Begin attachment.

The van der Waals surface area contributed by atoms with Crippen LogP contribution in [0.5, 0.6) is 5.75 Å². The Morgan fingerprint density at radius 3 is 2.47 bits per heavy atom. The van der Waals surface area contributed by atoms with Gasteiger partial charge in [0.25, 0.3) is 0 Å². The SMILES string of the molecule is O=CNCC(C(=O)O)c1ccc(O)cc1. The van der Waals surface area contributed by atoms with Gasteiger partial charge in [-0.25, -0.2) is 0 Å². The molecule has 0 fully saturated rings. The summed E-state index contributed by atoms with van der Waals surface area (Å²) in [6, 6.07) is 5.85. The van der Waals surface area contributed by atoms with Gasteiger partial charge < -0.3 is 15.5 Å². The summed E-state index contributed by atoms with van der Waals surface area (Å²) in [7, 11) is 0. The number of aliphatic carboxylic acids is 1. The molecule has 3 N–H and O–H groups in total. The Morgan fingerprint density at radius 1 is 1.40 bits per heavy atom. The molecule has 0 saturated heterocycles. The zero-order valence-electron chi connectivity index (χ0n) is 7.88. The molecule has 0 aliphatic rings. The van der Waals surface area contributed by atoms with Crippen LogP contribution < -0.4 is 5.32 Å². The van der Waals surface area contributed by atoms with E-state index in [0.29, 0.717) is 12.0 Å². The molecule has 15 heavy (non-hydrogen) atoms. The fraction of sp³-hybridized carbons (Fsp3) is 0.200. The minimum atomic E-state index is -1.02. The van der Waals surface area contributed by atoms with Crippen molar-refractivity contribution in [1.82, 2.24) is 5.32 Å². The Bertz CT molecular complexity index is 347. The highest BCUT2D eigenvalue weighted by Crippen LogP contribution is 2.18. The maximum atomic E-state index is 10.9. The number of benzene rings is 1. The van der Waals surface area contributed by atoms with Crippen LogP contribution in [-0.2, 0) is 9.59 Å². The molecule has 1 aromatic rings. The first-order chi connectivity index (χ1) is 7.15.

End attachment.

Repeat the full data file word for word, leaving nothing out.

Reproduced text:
The van der Waals surface area contributed by atoms with Crippen LogP contribution in [0.5, 0.6) is 5.75 Å². The Morgan fingerprint density at radius 3 is 2.47 bits per heavy atom. The van der Waals surface area contributed by atoms with Gasteiger partial charge in [0.25, 0.3) is 0 Å². The SMILES string of the molecule is O=CNCC(C(=O)O)c1ccc(O)cc1. The van der Waals surface area contributed by atoms with Gasteiger partial charge in [-0.25, -0.2) is 0 Å². The molecule has 0 fully saturated rings. The summed E-state index contributed by atoms with van der Waals surface area (Å²) in [6, 6.07) is 5.85. The van der Waals surface area contributed by atoms with Gasteiger partial charge < -0.3 is 15.5 Å². The summed E-state index contributed by atoms with van der Waals surface area (Å²) in [7, 11) is 0. The number of aliphatic carboxylic acids is 1. The molecule has 3 N–H and O–H groups in total. The Morgan fingerprint density at radius 1 is 1.40 bits per heavy atom. The molecule has 0 saturated heterocycles. The zero-order valence-electron chi connectivity index (χ0n) is 7.88. The molecule has 0 aliphatic rings. The van der Waals surface area contributed by atoms with Crippen LogP contribution < -0.4 is 5.32 Å². The van der Waals surface area contributed by atoms with E-state index in [0.29, 0.717) is 12.0 Å². The molecule has 15 heavy (non-hydrogen) atoms. The fraction of sp³-hybridized carbons (Fsp3) is 0.200. The minimum atomic E-state index is -1.02. The van der Waals surface area contributed by atoms with Crippen molar-refractivity contribution in [1.82, 2.24) is 5.32 Å². The Bertz CT molecular complexity index is 347. The highest BCUT2D eigenvalue weighted by Crippen LogP contribution is 2.18. The maximum atomic E-state index is 10.9. The number of benzene rings is 1. The van der Waals surface area contributed by atoms with Crippen LogP contribution in [-0.2, 0) is 9.59 Å². The molecule has 1 aromatic rings. The first-order chi connectivity index (χ1) is 7.15.